In comparison, JIT recompilation offers these runtime advantages for TI-Boy, among others:
- One-time cost for translation – at least until running out of code memory, which should be infrequent. Additional one-time costs (such as taking a jump for the first time) are deferred until needed.
- No register swapping between most instructions – all common Game Boy registers can be made directly available in the main eZ80 registers, and CPU flags don’t need to be saved and restored.
- Fast emulation of instructions once recompiled – many common instructions run 12 times as fast as they would on the Game Boy, and a few (such as 16-bit operations) even run 24 times as fast! This is thanks to both the register availability mentioned above and the similarity of flag outputs.
- Coalesced cycle counting – allows determining before entering a recompiled block whether a time-based event (e.g. a CPU interrupt) would occur at some point within that block, in most cases allowing the emulator to avoid counting cycles for each individual instruction. When individual instructions do need to be counted, their counts are dynamically coalesced as needed prior to entering the block.
- Abusing locality of reference – specializing individual memory access instructions based on their most recently accessed memory region, greatly reducing the average overhead of memory map emulation.
- Identifying waitloop patterns – when Game Boy code is in a loop waiting for an external change (either a hardware state change reflected by the value of an I/O port or the value of a RAM address to be modified by an interrupt), the emulator can determine that it is safe to skip redundant executions of the loop until the first time that external change can occur.
However, there are also disadvantages to JIT, aside from the obvious aspect of increased code complexity:
- Arbitrary jumps in Game Boy code can be slow – these cannot be resolved at recompilation time because they cannot be known until each time they are executed. This includes both register-based jumps and subroutine returns (for which the return address may have been modified or entirely fabricated).
- Precise timing for memory accesses and CPU interrupts becomes difficult – memory accesses must be able to determine their relative cycle count within the recompiled block, and interrupts must be dispatchable from an arbitrary point within any recompiled block. Additionally, some memory accesses to hardware I/O may cause a hardware state change which needs to schedule a new interrupt within the currently executing recompiled block.
- Dealing with memory mapping – code on the Game Boy can be mapped in and out of its address space, so it is important to avoid making assumptions when emulating jumps between different areas of memory. Since jumps on the Game Boy refer to only a 16-bit address and exclude any mapping information, it cannot be assumed that the same jump instruction will always target the same recompiled code block, unless both the jump and destination are within the same memory page (or the destination is in an area that cannot be remapped). There are also issues when code is allowed to run straight from one memory area to the next without jumping.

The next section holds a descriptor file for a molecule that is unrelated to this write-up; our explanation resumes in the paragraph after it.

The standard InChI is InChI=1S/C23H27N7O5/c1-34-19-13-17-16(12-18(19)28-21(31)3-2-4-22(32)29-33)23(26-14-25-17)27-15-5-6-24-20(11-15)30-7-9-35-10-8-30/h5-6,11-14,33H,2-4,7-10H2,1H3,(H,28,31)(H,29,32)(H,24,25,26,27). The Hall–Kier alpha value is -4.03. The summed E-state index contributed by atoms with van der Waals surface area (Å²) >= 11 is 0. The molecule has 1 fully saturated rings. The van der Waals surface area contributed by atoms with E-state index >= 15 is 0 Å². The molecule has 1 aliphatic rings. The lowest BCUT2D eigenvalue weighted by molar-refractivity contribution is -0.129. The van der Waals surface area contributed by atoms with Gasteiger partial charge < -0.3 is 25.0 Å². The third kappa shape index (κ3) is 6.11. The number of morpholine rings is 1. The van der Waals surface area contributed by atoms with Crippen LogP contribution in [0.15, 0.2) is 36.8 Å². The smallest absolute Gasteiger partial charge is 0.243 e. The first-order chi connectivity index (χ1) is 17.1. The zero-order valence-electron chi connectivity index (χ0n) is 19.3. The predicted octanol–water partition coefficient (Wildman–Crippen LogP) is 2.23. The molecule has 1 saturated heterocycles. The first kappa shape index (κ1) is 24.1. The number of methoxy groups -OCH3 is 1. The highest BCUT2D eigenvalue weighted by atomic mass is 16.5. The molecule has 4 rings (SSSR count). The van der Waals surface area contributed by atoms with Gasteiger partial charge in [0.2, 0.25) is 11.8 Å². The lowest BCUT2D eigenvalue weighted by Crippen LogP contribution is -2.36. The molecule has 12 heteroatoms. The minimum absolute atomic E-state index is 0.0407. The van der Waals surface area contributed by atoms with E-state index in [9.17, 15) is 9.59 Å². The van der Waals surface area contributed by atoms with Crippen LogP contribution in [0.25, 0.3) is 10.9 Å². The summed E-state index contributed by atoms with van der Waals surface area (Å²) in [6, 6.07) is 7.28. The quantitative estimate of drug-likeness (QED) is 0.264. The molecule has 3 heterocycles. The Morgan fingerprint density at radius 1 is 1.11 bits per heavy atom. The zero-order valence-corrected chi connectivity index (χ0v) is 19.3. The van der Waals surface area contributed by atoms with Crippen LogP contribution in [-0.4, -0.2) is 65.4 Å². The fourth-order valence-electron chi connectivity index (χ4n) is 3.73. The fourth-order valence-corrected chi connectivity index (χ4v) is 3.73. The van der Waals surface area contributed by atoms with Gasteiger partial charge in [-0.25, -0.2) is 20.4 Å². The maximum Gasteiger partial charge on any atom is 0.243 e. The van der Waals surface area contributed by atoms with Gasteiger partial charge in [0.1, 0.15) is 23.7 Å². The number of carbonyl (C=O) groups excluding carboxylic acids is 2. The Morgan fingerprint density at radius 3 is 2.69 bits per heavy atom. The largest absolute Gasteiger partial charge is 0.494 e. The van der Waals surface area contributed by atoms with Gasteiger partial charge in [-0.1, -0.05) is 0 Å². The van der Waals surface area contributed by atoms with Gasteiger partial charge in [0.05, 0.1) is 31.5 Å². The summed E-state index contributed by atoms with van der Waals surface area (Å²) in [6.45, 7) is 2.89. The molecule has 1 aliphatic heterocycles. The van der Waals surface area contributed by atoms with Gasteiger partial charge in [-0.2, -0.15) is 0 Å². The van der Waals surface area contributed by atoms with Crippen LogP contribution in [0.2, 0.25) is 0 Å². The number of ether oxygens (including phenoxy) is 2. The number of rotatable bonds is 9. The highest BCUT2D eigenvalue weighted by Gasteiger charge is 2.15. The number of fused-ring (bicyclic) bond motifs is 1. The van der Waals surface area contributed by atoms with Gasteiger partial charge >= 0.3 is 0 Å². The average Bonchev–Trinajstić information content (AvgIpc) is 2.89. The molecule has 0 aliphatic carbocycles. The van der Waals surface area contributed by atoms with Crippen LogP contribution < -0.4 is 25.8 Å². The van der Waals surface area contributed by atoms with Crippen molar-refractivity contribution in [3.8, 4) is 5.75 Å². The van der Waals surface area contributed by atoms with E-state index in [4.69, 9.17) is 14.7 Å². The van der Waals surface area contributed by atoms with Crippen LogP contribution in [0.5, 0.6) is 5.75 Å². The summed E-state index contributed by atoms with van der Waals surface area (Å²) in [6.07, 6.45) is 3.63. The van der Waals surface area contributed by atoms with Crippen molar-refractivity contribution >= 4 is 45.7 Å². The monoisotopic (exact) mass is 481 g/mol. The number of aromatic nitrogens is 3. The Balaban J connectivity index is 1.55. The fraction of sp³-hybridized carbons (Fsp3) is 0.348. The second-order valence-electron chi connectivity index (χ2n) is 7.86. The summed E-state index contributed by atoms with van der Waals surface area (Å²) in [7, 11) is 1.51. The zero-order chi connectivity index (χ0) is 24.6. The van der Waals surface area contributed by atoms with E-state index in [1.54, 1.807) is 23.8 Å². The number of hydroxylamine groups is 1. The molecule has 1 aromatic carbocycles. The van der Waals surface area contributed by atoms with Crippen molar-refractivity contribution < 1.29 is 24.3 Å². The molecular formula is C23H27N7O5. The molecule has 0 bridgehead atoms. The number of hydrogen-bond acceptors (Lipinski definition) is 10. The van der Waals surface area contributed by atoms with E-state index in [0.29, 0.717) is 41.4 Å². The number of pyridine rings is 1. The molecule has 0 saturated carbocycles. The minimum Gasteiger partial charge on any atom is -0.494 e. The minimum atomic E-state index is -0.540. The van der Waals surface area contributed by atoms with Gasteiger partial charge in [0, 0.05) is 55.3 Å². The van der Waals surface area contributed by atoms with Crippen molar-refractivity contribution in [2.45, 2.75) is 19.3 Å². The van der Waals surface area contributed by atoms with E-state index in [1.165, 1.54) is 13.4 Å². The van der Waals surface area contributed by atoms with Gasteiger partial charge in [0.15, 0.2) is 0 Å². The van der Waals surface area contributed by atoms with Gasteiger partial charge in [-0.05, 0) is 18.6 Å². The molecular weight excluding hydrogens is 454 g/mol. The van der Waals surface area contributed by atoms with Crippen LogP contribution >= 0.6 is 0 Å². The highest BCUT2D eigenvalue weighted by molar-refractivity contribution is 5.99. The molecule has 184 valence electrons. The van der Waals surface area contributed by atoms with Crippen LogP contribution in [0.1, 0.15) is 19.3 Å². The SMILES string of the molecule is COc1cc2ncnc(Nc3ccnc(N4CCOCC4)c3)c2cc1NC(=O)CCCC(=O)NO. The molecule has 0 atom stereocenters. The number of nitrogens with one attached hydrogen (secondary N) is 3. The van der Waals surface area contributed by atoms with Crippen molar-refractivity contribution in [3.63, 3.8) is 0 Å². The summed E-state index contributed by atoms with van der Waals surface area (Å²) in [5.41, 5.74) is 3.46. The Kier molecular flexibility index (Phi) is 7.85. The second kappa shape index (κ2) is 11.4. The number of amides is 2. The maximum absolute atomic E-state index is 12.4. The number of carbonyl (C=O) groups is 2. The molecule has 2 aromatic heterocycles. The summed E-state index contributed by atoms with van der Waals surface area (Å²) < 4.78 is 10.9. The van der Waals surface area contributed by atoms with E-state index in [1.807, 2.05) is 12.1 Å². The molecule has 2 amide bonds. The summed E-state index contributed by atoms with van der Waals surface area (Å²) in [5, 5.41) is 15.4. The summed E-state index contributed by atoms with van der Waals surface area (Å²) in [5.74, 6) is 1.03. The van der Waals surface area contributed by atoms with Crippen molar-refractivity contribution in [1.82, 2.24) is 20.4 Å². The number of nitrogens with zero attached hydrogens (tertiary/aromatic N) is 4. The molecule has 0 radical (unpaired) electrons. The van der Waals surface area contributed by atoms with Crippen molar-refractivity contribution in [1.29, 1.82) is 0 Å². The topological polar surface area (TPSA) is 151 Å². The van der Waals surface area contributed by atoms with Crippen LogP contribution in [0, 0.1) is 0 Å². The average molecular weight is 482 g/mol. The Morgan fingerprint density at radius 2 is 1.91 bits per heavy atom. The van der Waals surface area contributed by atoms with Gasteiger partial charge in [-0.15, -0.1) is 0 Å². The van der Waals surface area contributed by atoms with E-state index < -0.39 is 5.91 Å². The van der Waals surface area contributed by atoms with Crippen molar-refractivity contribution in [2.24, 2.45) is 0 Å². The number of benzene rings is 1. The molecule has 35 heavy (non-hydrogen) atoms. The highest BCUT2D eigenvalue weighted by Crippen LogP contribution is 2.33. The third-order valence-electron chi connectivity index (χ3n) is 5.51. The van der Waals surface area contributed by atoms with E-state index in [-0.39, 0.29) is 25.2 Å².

- Detecting and responding to self-modifying code – when Game Boy code is executed from RAM, there is a possibility the code may be replaced at a later time, or even just one byte of the code may be modified. At that point, the recompiled block does not match the current state of the code, which will cause inaccuracies. This issue is compounded if Game Boy code modifies data within its own currently executing block. Fortunately, most Game Boy code executes from ROM, but certain games do tricky things when copying code to RAM.
- Testing can be inconsistent – the inherent extra context involved in JIT means that even if individual instructions are confirmed to emulate properly in isolation, there are many different contexts in which they can be executed, which can hide subtle bugs (not just in inputs/outputs, but also in timing). One thing I do when stress testing the emulator is reduce the size of the code pool to force more frequent recompilation, which greatly increases coverage of the different situations that can crop up.
Some of these disadvantages have been partially or fully mitigated in TI-Boy through various strategies, which will likely be discussed in future posts. Overall, I’ve found that the advantages have greatly outweighed the disadvantages, allowing the emulator to make great strides in both performance and accuracy.
What about static recompilation?
Since I get asked this question sometimes, static recompilation is not a suitable option for many reasons. The biggest reason is that it’s not feasible to differentiate between code and data when not actively running the game. Even if that were possible, it would also greatly increase the amount of storage space taken by ROMs, and most likely cycle counting would have to be thrown out. Add to that the slowness of executing from Flash memory on many calculators, and it’s a very suboptimal solution.
Next time, we’ll take a look at some of the JIT recompiler design details. Until then, happy coding!